I was brought up on North Bransholme, which is a council estate in North Hull. It had a bad reputation but it was a great place to grow up, because there was a lot of green space and not many cars. My parents are middle class from the South, and when I was younger I felt embarrassed of that, not wanting to be seen as ‘posh’ (there’s a lot of reverse snobbery going on). I’ve always found class a massively interesting and difficult subject to talk about, I find the diversity in people’s taste and culture in the UK a wonderful and interesting thing. However, I have seen pretty horrendous poverty in Hull, and a whole host of social issues that arise from that poverty and startling inequality. I’m trying to find a way to talk about it through art. The way I’m doing so at the moment is by talking to people and sharing peoples’ stories and ideas about the world. I started by asking my neighbours if I could go round and draw them, as a way of getting to know them and feeling part of a community. People usually seem to quite like being drawn, being seen as ‘art-worthy’ and interesting when often they don’t think they are. It’s exciting to be able to make and show work about these people and their ideas.
Finally, could you describe the work of Ground and what it means to you to be a part of an arts collective & community space?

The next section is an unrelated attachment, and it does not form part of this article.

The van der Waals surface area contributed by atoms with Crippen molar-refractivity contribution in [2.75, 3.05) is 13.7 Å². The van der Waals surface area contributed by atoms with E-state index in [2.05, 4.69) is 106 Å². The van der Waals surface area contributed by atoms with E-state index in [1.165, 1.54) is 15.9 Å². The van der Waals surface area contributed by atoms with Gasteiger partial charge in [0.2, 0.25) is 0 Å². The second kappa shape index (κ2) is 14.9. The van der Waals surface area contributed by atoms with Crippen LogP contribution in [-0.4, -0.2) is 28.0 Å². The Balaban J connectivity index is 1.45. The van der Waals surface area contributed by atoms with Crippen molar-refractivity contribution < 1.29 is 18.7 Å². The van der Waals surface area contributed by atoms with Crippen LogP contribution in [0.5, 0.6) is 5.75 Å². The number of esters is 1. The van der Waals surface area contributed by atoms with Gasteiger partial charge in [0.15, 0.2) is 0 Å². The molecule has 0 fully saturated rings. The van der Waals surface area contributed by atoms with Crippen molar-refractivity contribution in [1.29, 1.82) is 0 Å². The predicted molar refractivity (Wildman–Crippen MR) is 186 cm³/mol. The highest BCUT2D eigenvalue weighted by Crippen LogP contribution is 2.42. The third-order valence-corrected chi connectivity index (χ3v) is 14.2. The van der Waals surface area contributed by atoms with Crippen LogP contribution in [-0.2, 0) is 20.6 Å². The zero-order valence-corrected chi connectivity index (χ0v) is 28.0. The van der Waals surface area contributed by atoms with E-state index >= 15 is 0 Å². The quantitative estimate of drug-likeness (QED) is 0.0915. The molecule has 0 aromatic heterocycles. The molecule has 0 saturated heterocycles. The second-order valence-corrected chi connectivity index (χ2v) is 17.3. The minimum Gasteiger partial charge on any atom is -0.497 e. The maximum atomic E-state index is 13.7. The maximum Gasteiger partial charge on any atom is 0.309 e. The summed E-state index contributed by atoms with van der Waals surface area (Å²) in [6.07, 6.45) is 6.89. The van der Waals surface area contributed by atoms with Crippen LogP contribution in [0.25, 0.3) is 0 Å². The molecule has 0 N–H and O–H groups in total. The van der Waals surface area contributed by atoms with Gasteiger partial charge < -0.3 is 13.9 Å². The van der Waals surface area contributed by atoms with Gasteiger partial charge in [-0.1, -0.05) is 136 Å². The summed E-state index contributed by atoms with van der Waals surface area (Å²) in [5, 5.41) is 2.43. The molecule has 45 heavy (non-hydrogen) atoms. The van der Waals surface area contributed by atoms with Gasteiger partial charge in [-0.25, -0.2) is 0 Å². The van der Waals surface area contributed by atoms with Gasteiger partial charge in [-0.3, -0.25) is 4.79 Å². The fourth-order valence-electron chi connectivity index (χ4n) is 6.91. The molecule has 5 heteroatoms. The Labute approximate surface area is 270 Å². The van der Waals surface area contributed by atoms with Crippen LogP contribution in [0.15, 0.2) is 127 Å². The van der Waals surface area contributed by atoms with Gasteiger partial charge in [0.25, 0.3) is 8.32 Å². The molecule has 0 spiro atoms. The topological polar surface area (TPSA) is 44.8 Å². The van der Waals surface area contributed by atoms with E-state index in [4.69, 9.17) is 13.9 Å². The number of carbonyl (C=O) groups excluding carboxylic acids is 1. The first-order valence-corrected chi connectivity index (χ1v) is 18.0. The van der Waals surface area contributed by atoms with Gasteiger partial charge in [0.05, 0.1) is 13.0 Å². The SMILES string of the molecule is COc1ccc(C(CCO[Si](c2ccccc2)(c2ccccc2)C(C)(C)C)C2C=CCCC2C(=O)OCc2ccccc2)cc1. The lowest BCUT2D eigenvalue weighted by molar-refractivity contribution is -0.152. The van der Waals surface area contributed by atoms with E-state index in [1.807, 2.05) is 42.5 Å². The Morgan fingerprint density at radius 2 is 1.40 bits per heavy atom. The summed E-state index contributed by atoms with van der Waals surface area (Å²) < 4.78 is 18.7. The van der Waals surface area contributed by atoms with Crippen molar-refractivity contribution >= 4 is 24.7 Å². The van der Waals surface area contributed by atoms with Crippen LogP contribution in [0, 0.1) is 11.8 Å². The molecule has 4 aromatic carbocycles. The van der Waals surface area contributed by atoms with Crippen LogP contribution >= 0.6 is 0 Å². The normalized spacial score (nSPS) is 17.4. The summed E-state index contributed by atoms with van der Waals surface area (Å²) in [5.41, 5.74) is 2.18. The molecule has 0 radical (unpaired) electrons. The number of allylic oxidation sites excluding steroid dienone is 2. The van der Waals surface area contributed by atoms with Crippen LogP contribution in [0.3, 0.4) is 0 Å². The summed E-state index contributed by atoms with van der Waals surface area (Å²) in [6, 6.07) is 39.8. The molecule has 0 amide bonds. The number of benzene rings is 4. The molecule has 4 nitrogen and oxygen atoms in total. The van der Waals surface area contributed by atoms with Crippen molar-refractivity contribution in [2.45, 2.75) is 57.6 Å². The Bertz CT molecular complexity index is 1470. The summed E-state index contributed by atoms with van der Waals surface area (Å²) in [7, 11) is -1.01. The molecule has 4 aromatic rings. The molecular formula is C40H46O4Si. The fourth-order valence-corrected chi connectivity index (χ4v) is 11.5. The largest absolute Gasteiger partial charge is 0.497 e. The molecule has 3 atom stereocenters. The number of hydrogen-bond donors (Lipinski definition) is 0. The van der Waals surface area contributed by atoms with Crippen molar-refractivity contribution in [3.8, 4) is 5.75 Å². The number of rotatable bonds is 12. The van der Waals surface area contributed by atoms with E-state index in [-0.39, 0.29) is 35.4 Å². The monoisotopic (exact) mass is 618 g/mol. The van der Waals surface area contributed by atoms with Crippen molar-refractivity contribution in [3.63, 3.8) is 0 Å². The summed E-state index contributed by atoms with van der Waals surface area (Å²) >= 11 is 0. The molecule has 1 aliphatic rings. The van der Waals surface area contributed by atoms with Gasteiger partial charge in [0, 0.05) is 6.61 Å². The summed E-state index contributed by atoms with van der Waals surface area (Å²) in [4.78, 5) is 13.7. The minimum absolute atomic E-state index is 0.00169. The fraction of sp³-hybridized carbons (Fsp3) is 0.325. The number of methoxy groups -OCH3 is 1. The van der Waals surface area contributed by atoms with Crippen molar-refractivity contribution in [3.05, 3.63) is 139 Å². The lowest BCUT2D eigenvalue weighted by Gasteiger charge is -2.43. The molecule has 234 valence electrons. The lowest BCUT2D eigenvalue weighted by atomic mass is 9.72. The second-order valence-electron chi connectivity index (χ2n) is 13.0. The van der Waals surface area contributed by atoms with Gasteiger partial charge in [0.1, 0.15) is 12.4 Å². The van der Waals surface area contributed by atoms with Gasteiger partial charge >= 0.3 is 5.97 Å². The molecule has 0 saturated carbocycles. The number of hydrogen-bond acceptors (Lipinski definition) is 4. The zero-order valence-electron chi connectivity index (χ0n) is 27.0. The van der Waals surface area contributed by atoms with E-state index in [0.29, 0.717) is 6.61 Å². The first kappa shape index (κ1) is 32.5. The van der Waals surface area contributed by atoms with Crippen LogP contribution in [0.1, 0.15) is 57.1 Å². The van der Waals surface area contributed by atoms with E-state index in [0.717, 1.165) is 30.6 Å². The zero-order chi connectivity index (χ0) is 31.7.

I set up Ground with some friends about 4 years ago, we really didn’t know what we were doing. We found out about a building that hadn’t been in use for a good 5 years and needed a lot of attention, and we loved it back to life. Thankfully, a lot of people were up for helping us out, and a pretty solid community around Ground grew.
It’s situated on Beverley road, which is the main street into and through Hull, a street drinking hot-spot. Ground is opposite a methadone dispensary unit and a giant mattress shop, and next door to a Kurdish shisha bar. It’s an unusual place to have a gallery but we like that as we get a lot of different people through the door.
Ground is a space for art and activism, we run workshops, gigs, exhibitions, talks, and have studios upstairs. I love being part of an arts collective but it’s been hard work, it’s emotionally demanding and the organisational and admin stuff can be heavy at times. The best thing about it is teasing art out of people who think they can’t draw or make things, and collaborating together – the walls and ceilings are jam packed with peoples’ art and words.
Interview by Lottie Whalen